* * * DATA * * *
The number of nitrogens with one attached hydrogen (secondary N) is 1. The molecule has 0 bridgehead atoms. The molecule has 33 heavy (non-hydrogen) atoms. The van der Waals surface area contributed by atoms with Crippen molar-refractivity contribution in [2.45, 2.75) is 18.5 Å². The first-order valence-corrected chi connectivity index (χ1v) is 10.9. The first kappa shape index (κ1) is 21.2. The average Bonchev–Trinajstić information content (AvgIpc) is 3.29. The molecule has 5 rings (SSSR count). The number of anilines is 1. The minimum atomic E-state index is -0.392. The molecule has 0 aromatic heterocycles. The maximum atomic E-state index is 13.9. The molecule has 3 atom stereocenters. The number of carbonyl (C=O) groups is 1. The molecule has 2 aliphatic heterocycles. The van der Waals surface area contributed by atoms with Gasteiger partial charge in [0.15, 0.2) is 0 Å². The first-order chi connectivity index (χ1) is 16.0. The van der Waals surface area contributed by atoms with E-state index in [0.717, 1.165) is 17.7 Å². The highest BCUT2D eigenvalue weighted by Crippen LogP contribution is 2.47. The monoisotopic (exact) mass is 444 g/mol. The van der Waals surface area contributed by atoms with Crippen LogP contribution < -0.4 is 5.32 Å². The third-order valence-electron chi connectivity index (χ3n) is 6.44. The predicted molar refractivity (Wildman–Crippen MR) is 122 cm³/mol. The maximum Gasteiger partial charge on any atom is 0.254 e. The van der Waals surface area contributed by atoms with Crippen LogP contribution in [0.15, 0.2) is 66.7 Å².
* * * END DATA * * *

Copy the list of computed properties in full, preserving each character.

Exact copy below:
The number of nitrogens with one attached hydrogen (secondary N) is 1. The molecule has 0 bridgehead atoms. The molecule has 33 heavy (non-hydrogen) atoms. The van der Waals surface area contributed by atoms with Crippen molar-refractivity contribution in [2.45, 2.75) is 18.5 Å². The first-order valence-corrected chi connectivity index (χ1v) is 10.9. The first kappa shape index (κ1) is 21.2. The average Bonchev–Trinajstić information content (AvgIpc) is 3.29. The molecule has 5 rings (SSSR count). The number of anilines is 1. The minimum atomic E-state index is -0.392. The molecule has 0 aromatic heterocycles. The maximum atomic E-state index is 13.9. The molecule has 3 atom stereocenters. The number of carbonyl (C=O) groups is 1. The molecule has 2 aliphatic heterocycles. The van der Waals surface area contributed by atoms with Gasteiger partial charge in [0.15, 0.2) is 0 Å². The first-order chi connectivity index (χ1) is 16.0. The van der Waals surface area contributed by atoms with E-state index in [0.717, 1.165) is 17.7 Å². The highest BCUT2D eigenvalue weighted by Crippen LogP contribution is 2.47. The monoisotopic (exact) mass is 444 g/mol. The van der Waals surface area contributed by atoms with Crippen LogP contribution < -0.4 is 5.32 Å². The third-order valence-electron chi connectivity index (χ3n) is 6.44. The predicted molar refractivity (Wildman–Crippen MR) is 122 cm³/mol. The maximum Gasteiger partial charge on any atom is 0.254 e. The van der Waals surface area contributed by atoms with Crippen LogP contribution in [0.15, 0.2) is 66.7 Å².